Sometime between 4 and 6 months your baby will be ready to start on the exciting journey of learning how to eat. This section gives practical baby feeding information; when to start, what signs to look for, what to start with and how to start! It's important you look for the appropriate signs before starting solids to make sure your baby is ready.
There are loads of benefits to bringing up kids in New Zealand. One of them is the Well Child Programme and the great range of support for new parents you’ll receive through Plunket.
Founded more than a century ago, Plunket was developed to help kiwi kids get a great start in life and provide support to new parents and families. Fast-forward to today and they’re still at it! A partnership of health professionals and volunteers are there to assist families nationwide. Their services include stationary and mobile clinics, new mothers’ groups, toy libraries, playgroups, and child safety initiatives.
One of the most important services that Plunket offers is the Well Child Programme. This includes in-home visits and checkups for your baby, plenty of advice and support for new parents, as well as help for the rest of the family adjusting to the needs of a new member. And the really brilliant thing is this service is free for all New Zealanders.
You can call Plunket any time you need to on 0800 933 922. Their phone line operates 24 hours a day, seven days a week and they’re always happy to help.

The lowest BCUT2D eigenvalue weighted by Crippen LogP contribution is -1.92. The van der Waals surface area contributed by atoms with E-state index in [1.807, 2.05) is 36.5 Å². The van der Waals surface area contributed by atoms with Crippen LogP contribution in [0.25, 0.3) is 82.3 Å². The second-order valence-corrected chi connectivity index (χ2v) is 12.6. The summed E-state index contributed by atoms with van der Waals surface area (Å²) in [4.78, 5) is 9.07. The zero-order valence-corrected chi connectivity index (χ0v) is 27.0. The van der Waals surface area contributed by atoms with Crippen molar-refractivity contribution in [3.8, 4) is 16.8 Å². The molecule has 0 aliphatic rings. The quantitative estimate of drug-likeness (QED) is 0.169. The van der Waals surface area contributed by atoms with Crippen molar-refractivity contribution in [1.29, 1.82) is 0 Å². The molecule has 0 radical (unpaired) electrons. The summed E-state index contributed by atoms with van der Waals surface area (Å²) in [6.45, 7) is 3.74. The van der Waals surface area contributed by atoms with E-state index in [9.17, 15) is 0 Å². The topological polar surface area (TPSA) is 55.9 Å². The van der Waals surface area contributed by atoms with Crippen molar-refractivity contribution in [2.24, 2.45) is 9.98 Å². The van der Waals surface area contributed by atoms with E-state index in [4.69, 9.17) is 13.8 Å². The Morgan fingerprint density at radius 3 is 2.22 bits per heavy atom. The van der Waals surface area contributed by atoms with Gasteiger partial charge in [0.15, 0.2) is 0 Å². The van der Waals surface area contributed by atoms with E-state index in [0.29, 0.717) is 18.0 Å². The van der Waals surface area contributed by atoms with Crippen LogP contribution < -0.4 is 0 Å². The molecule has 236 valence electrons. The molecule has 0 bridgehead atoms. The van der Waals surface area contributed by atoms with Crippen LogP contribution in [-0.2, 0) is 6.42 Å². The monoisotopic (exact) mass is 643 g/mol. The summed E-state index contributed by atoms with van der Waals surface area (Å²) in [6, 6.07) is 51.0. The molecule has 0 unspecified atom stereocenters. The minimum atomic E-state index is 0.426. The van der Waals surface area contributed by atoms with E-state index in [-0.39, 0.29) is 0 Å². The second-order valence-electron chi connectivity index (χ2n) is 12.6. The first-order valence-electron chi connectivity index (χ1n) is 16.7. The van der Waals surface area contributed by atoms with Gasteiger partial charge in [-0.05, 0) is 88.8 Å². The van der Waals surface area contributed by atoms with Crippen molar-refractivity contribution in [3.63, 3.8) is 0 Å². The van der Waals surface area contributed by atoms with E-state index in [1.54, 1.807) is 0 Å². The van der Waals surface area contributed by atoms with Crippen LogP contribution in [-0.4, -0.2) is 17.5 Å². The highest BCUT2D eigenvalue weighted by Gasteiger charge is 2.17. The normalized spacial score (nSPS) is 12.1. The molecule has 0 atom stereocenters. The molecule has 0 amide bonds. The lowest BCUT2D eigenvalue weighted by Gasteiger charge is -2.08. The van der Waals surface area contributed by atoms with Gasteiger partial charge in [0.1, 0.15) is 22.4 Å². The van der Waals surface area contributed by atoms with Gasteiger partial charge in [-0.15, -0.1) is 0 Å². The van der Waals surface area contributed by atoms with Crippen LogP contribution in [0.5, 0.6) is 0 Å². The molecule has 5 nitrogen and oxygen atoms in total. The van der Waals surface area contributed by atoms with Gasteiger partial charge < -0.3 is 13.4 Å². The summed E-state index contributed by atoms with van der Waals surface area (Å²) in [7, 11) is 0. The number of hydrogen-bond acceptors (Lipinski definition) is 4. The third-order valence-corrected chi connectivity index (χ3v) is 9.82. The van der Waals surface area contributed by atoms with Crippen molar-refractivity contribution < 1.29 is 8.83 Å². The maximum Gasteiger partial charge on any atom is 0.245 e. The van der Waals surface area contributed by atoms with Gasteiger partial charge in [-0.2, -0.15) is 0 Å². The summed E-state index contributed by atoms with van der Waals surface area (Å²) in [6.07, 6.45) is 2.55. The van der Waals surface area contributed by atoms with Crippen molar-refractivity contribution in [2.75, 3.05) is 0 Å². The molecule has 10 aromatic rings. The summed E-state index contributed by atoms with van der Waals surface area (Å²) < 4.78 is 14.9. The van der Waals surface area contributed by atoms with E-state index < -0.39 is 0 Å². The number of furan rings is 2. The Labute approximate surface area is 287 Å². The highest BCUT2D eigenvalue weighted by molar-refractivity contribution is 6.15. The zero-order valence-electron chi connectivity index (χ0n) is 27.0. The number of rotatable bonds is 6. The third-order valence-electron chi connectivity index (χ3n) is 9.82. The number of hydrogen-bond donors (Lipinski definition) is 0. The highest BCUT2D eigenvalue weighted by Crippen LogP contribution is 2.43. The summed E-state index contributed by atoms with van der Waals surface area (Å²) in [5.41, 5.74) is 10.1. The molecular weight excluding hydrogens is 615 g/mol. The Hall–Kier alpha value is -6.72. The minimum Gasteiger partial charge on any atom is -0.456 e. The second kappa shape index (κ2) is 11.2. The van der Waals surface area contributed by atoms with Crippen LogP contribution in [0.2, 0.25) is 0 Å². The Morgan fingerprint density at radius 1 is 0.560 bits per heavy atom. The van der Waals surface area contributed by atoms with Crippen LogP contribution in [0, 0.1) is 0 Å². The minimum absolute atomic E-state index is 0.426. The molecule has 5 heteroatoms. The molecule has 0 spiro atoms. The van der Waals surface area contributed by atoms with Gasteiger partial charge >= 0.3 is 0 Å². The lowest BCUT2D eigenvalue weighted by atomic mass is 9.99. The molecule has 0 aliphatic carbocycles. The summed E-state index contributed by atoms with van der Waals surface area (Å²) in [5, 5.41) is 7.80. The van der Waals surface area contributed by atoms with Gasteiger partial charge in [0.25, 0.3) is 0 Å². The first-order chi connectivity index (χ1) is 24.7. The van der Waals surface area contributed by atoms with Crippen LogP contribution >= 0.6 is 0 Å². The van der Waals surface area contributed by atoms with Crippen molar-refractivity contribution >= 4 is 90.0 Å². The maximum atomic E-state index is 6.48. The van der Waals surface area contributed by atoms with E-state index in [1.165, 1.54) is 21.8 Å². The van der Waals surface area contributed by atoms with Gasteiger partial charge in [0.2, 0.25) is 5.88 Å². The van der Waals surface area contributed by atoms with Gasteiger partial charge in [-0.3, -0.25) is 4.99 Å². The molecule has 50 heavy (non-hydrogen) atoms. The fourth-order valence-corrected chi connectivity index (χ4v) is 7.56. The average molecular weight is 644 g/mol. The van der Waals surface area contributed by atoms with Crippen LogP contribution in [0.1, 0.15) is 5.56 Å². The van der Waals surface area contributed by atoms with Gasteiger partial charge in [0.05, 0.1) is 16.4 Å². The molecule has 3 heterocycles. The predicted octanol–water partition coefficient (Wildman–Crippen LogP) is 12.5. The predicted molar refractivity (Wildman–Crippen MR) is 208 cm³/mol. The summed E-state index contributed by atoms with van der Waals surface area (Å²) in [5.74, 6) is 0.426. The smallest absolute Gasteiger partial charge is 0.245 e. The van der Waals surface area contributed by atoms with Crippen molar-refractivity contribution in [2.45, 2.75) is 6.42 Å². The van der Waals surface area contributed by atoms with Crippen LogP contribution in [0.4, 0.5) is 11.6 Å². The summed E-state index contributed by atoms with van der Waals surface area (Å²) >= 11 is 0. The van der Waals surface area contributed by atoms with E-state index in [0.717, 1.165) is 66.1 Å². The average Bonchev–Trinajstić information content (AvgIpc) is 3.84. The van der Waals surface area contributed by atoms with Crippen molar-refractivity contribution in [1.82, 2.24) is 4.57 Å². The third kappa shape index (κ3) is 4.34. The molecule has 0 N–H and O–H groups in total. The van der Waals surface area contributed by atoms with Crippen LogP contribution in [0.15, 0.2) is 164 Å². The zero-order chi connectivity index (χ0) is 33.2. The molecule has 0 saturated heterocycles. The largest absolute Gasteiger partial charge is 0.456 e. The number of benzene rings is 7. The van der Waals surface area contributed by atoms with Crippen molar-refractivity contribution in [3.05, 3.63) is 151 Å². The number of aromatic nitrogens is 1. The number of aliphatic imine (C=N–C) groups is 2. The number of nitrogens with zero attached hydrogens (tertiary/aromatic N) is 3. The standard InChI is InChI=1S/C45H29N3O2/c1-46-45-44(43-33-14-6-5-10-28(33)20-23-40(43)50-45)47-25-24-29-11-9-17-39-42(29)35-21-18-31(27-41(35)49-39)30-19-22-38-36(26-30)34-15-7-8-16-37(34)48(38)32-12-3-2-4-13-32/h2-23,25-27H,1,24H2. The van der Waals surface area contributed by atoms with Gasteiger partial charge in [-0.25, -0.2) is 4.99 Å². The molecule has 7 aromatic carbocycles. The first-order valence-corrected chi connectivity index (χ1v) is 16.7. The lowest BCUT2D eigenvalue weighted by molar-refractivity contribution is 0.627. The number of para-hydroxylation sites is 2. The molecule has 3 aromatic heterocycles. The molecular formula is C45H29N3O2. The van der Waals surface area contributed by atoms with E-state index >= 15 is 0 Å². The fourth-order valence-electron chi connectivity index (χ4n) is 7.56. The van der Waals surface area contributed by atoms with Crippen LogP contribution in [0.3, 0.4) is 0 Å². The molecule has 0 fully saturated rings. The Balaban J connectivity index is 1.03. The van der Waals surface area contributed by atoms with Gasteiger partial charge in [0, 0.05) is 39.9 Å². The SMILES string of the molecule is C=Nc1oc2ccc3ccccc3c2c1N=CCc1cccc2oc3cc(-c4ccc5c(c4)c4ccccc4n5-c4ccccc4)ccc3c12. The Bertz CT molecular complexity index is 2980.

There’s something really comforting about having an expert on hand – especially once you arrive home with your new baby and start putting into practice all the things you’ve learnt!
Here are the times you’ll receive a visit from a Plunket Nurse as part of the Well Child Programme. Don’t forget these visits are free for all New Zealand families, and if you need extra visits beyond the ones listed here, you simply need to contact your Plunket nurse to discuss it and she’ll be able to schedule them for you.
You can prop your baby up in a sitting position from early on, but they won’t be able to sit by themselves until they have head control.
At about four months, your baby's neck and head muscles will be stronger and they'll be able to hold their head up when they're lying on their tummy. Next comes a little mini push up, and then by about five months they'll be able to sit up by themselves for a moment without your help. Around seven months is when you can expect them to sit up unsupported.
There’s an entire industry out there devoted just to baby products. Here’s a list of the essentials.